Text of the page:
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Ukraine’s Legal Actions Against Russia Yield First Fruit

Ukraine’s Legal Actions Against Russia Yield First Fruit

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The Russian annexation of Crimea in March 2014 and subsequent military actions in Eastern Ukraine left Ukraine reeling. It took a while for the country to develop a strategy and institute its first arbitration and court actions against the Russian Federation. These first legal challenges are now bearing fruit, as several landmark decisions have recently been delivered by major international dispute resolution venues.

These include:

1) The application brought by Ukraine against the Russian Federation before the International Court of Justice at The Hague (ICJ), in which the court partially approved the request for the indication of provisional measures and established its prima facie jurisdiction to the extent that the dispute between the parties relates to the “interpretation or application” of the International Convention on the Elimination of All Forms of Racial Discrimination and the Terrorism Financing Convention. 

2) One of six inter-state applications brought by Ukraine against the Russian Federation before the European Court of Human Rights (ECHR) regarding the events leading up to and following the assumption of control by the Russian Federation over the Crimean Peninsula from March 2014 to the beginning of September 2014, which was found admissible by the court;

3) The Law Debenture Trust Corporation Plc v Ukraine dispute, which deals with Ukraine’s non-payment of notes solely held by the Russian Federation and serviced by the Trust, in which the High Court of England and Wales (EWCH) granted summary proceedings in favor of the claimant.

4) The Gazprom v Naftogaz dispute pending before the Stockholm Chamber of Commerce arbitration tribunal, which recently issued a ruling upholding part of Naftogaz’s claims involving a gas sales contract;

5) Eight Permanent Court of Arbitration (PCA) investment disputes brought by various Ukrainian companies under the 1998 Ukraine-Russia bilateral investment treaty relating to the annexation of Crimea and subsequent loss of their property (five of these disputes have already passed the jurisdictional phase).

Decisions on admissibility have not yet been rendered in four other cases brought by Ukraine before the ECHR concerning alleged human rights violations that occurred in Eastern Ukraine prior to September 2014, subsequent violations in Crimea and Eastern Ukraine before the summer 2015, and the abduction of three groups of children in Eastern Ukraine. One of the cases was struck off the list because Ukraine withdrew its application. 

In addition, there is also arbitration pending before the PCA under the UN Convention on the Law of the Sea, in which Ukraine seeks to vindicate its rights as a coastal state in maritime zones adjacent to Crimea in the Black Sea, the Sea of Azov, and the Kerch Strait. The tribunal held its first procedural meeting in May 2017, and thus we expect arbitration to kick off soon.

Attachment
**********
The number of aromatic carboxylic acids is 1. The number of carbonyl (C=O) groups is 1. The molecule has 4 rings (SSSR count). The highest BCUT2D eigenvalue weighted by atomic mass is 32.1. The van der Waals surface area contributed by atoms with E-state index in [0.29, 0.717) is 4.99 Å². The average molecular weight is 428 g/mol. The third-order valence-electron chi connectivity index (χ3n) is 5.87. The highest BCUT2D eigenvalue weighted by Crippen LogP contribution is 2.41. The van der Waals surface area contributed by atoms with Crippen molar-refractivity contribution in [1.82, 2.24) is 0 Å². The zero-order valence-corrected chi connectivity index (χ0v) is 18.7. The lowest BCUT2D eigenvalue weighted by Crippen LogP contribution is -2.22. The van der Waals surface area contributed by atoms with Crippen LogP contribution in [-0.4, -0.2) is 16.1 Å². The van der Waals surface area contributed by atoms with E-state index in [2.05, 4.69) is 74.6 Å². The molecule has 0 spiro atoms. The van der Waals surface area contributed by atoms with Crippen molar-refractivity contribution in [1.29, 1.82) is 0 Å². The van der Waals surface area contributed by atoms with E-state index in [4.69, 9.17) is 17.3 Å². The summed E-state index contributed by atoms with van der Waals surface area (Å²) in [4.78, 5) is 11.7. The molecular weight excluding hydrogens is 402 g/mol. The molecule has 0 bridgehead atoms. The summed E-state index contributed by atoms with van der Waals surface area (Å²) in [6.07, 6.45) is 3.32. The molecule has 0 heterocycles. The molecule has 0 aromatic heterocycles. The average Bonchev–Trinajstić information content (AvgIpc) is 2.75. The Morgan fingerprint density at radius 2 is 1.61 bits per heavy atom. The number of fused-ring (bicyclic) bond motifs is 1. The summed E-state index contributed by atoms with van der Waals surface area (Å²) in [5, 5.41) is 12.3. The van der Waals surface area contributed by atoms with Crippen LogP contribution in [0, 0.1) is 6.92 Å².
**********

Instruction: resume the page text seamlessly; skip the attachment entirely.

While it is too early to draw conclusions, Ukraine’s strategy seems to be successful. Although it might be difficult to make the Russian Federation comply with the decisions of the ICJ and the ECHR due to the absence of effective means of enforcement, the value of these decisions, if granted in Ukraine’s favor, should not be underestimated. 

In the absence of a condemnation by the UN Security Council regarding Crimea’s annexation and on-going Russian military actions in Eastern Ukraine, decisions of the UN and regional judicial bodies are crucial. Otherwise, in a few years, more examples of states recognizing Russian actions as lawful may follow.

While it is believed that Ukraine could have been more creative with its ICJ claim, Ukraine’s claims against the Russian Federation are limited to international instruments to which both states are bound. 

Additionally, the number of these instruments shrinks each time Ukraine tries to employ them against the Russian Federation. For instance, it took the Russian Federation only two days to withdraw its signature from the Rome Statute after the ICC Prosecutor published its 2016 report on its preliminary examination of the situation in Crimea and Eastern Ukraine and alleged crimes. 

While the EWCH has, in a way, predetermined the result of The Law Debenture Trust Corporation Plc v Ukraine by granting a summary judgment to the claimant, there are high prospects that the Gazprom v Naftogaz case will have a favorable outcome for Ukraine. The fact that the SCC found that the “take-or-pay” obligation under the gas sales contract does not apply retroactively for 2012-2014, 2015, and 2016 is already a huge relief for Ukraine.

Similarly, positive jurisdictional decisions of the PCA recognizing that the 1998 Russia-Ukraine BIT protects investments by Ukrainian companies in the Crimean Peninsula will likely encourage more claims to be filed. Unlike in other matters, the Russian Federation does not participate in these investment arbitrations. However, with these claims mounting up, it will have to intervene eventually either at the merits stage or later, by challenging the award in The Hague or by opposing its recognition and enforcement elsewhere.

By Kostiantyn Likarchuk, Partner, Kinstellar Ukraine

This Article was originally published in Issue 4.8 of the CEE Legal Matters Magazine. If you would like to receive a hard copy of the magazine, you can subscribe here.

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